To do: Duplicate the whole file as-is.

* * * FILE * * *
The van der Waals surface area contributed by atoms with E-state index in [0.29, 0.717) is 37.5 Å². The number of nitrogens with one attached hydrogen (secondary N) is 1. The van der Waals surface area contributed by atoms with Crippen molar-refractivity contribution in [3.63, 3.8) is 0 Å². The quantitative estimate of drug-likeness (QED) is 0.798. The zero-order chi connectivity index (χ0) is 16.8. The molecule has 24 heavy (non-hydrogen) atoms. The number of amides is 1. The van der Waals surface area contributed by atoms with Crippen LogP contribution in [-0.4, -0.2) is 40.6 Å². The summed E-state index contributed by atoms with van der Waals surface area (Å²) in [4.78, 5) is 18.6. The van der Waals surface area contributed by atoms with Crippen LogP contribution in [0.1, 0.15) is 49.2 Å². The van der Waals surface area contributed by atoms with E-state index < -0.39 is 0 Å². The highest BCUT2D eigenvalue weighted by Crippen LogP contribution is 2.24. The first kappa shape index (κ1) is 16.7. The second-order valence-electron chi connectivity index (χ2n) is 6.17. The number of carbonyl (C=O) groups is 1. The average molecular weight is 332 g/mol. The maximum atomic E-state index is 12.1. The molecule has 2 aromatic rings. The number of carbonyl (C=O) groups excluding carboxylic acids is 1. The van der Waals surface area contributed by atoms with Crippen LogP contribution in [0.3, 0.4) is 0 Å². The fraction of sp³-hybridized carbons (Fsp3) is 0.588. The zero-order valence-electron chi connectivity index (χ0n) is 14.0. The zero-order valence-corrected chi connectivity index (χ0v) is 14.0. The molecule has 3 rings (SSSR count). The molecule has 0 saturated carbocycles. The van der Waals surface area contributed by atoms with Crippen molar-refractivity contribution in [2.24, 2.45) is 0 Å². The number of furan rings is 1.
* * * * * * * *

The van der Waals surface area contributed by atoms with E-state index in [0.29, 0.717) is 37.5 Å². The number of nitrogens with one attached hydrogen (secondary N) is 1. The van der Waals surface area contributed by atoms with Crippen molar-refractivity contribution in [3.63, 3.8) is 0 Å². The quantitative estimate of drug-likeness (QED) is 0.798. The zero-order chi connectivity index (χ0) is 16.8. The molecule has 24 heavy (non-hydrogen) atoms. The number of amides is 1. The van der Waals surface area contributed by atoms with Crippen LogP contribution in [-0.4, -0.2) is 40.6 Å². The summed E-state index contributed by atoms with van der Waals surface area (Å²) in [4.78, 5) is 18.6. The van der Waals surface area contributed by atoms with Crippen LogP contribution in [0.1, 0.15) is 49.2 Å². The van der Waals surface area contributed by atoms with E-state index < -0.39 is 0 Å². The highest BCUT2D eigenvalue weighted by Crippen LogP contribution is 2.24. The first kappa shape index (κ1) is 16.7. The second-order valence-electron chi connectivity index (χ2n) is 6.17. The number of carbonyl (C=O) groups is 1. The average molecular weight is 332 g/mol. The maximum atomic E-state index is 12.1. The molecule has 2 aromatic rings. The number of carbonyl (C=O) groups excluding carboxylic acids is 1. The van der Waals surface area contributed by atoms with Crippen LogP contribution in [0.3, 0.4) is 0 Å². The fraction of sp³-hybridized carbons (Fsp3) is 0.588. The zero-order valence-electron chi connectivity index (χ0n) is 14.0. The zero-order valence-corrected chi connectivity index (χ0v) is 14.0. The molecule has 3 rings (SSSR count). The molecule has 0 saturated carbocycles. The van der Waals surface area contributed by atoms with Crippen molar-refractivity contribution in [2.24, 2.45) is 0 Å². The number of furan rings is 1.